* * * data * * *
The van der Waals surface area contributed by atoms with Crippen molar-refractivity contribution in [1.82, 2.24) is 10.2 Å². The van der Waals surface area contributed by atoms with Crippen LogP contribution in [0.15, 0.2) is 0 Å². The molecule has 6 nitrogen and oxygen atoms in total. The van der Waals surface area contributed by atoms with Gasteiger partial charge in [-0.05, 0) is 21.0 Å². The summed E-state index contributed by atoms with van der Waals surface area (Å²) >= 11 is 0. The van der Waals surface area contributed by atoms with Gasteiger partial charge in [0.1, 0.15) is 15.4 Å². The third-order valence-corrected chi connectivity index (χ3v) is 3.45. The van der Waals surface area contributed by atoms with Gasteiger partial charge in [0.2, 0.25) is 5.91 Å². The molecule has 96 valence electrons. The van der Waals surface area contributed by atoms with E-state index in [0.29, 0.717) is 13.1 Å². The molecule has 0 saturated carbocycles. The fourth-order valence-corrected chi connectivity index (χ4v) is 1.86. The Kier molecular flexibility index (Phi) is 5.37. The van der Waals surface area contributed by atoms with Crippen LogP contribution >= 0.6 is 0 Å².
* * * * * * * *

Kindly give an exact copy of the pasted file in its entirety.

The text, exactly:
The van der Waals surface area contributed by atoms with Crippen molar-refractivity contribution in [1.82, 2.24) is 10.2 Å². The van der Waals surface area contributed by atoms with Crippen LogP contribution in [0.15, 0.2) is 0 Å². The molecule has 6 nitrogen and oxygen atoms in total. The van der Waals surface area contributed by atoms with Gasteiger partial charge in [-0.05, 0) is 21.0 Å². The summed E-state index contributed by atoms with van der Waals surface area (Å²) >= 11 is 0. The van der Waals surface area contributed by atoms with Gasteiger partial charge in [0.1, 0.15) is 15.4 Å². The third-order valence-corrected chi connectivity index (χ3v) is 3.45. The van der Waals surface area contributed by atoms with Gasteiger partial charge in [0.2, 0.25) is 5.91 Å². The molecule has 96 valence electrons. The van der Waals surface area contributed by atoms with E-state index in [0.29, 0.717) is 13.1 Å². The molecule has 0 saturated carbocycles. The fourth-order valence-corrected chi connectivity index (χ4v) is 1.86. The Kier molecular flexibility index (Phi) is 5.37. The van der Waals surface area contributed by atoms with Crippen LogP contribution >= 0.6 is 0 Å².